Paul Liberatore

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Squeezed, and loving it: 5 kids, 2 adults in a 1,000-square-foot condo



Adrian Crook has discovered life is better once you abandon the accepted wisdom that you need a house and backyard to raise happy kids.

A divorced dad, Mr. Crook lives in a 1,023-sq.-ft. high-rise rental condo with his five children and partner Sarah Zaharia. He has three boys and two girls, ages 8, 7, 6, 5 and 3 – or, as some people call them, “the countdown.”

Mr. Crook and his family might be the extreme, but they are the new model of modern Canadian life – urban, minimal and connected to their community. He doesn’t see their lifestyle as cramped, or as a temporary phase, or second best to living in a detached house. Although living small is not for everyone, Mr. Crook says he wouldn’t have it any other way. He’s so pleased with the arrangement that if someone gave him $1-million, he says he still wouldn’t buy a house. Instead, he would sock the money away.


“I’m not going to live in a six- or seven-bedroom house in my lifetime. And I don’t even want it,” he says, seated inside his remarkably clutter-free apartment. A nanny keeps the two youngest kids somewhat occupied.

“Those articles you read about how much you need to live in Vancouver? They are based on buying a house or a condo, which I’m not interested in doing. If we bought a condo, the burn rate would be almost double what it would be right now, unless you put $500,000 down, or something silly.”

Mr. Crook, a video-game designer, pays $2,150 for his rental condo in a Yaletown building built in 1994. He’s heard there are about 60 other kids in the building, which makes sense. Older layouts are generally more spacious than the newer ones.

His is the alternate perspective in a world that obsesses with big. For a good many people, the bigger, the better. Consumers want big houses with double sinks, walk-in closets, massive kitchens and a bedroom with ensuite for every kid. They want SUVs they can drive to Costco or Walmart and load up with stuff. And they spend endless hours driving their kids around, going from hockey practice to art class to dance class to baseball and back again.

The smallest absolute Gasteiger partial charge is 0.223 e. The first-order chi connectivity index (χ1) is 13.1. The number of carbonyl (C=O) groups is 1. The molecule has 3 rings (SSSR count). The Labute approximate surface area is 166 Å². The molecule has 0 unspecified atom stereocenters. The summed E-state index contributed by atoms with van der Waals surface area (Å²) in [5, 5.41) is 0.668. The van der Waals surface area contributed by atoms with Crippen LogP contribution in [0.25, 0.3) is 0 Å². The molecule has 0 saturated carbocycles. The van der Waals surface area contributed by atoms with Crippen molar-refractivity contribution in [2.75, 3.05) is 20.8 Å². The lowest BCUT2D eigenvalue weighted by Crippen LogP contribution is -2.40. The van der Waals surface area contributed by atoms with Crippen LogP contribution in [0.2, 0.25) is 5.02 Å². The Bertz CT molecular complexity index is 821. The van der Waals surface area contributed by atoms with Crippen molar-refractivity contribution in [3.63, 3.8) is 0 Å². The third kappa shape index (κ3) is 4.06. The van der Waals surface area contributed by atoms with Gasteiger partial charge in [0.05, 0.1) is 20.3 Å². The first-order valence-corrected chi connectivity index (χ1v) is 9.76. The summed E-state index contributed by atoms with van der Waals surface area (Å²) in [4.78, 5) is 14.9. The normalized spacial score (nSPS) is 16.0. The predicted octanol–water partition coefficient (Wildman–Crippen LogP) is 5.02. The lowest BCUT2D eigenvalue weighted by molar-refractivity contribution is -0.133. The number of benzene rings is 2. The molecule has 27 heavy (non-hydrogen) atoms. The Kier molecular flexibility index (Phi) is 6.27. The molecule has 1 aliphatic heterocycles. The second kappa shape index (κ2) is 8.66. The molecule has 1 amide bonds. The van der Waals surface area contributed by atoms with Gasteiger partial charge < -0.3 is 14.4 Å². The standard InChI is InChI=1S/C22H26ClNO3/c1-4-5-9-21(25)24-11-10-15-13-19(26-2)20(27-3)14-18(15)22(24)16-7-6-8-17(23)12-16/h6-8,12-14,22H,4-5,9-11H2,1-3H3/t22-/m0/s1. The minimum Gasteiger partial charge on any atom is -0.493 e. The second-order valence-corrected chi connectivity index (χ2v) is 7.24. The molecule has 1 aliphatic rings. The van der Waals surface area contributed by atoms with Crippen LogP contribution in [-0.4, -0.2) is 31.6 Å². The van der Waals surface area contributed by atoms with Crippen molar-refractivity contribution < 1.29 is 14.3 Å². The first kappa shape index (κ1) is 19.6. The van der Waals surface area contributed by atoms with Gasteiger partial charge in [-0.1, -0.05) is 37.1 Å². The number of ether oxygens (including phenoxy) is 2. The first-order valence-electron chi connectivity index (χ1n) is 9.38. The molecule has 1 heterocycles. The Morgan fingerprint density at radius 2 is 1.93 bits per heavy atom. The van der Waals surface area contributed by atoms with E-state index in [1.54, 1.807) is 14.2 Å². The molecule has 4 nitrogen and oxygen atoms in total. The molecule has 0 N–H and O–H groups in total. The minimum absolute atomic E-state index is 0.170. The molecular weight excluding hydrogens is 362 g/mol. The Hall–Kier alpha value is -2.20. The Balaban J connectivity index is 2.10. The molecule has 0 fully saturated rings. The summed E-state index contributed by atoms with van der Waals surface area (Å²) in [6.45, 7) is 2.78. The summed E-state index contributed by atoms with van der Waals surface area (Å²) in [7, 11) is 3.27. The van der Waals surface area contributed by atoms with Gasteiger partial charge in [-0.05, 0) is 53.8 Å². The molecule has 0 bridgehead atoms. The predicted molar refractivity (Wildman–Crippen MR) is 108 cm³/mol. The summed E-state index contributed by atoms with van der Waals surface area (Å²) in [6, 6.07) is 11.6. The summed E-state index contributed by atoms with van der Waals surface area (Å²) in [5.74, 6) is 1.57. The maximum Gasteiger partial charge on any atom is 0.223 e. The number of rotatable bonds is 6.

Mr. Crook, 40, has never wanted any of that, and he says his children will never have those things, either.

“It feels like the whole kid thing is flipped around, where the kids used to contribute to the household. Now it’s flipped around. We are indentured servants to the kids, giving them these coddled lives. It shouldn’t be like that.”

Mr. Crook and his ex get their kids on alternating weeks. When they’re not at his apartment, they’re at their mom’s townhouse in North Vancouver. Because downtown schools are at capacity, he drives his kids to school in North Vancouver.

At his place, his kids will always sleep in bunk beds and share a single bathroom and have chores in order for their household to run efficiently. The trade-off is they get a father who’s around a lot, because Mr. Crook has turned down career advancement to work at home, as a consultant.

“It’s not a kid’s right to have their own bedroom. They’ll have a lot of other things that a lot of kids don’t have, such as an urban lifestyle. And they have me. I’m around far more than the typical parent who works 9 to 5. Kids don’t remember that they had their own bedroom. They remember that they were loved.

“I think it’s far more useful to be cognizant that you are a family and you have to care about each others’ needs as opposed to burying someone on another floor and forgetting about them.”

Mr. Crook might be onto something. The Center on Everyday Lives of Families at the University of California released a study that looked at the habits of 32 middle-class, double-income families. Over a four-year period, ethnographers studied how the families related to their living spaces during waking hours. They found that regardless of the size of house, the families spent nearly all their time in a space of around 400 sq. ft., almost exclusively in the kitchen, family room and dining room. The rest of the house was almost never used. The average backyard use by the children was only 40 minutes a week. Parents used the outdoor space 15 minutes a week. They discovered that while we crave abundant space, we rarely use it.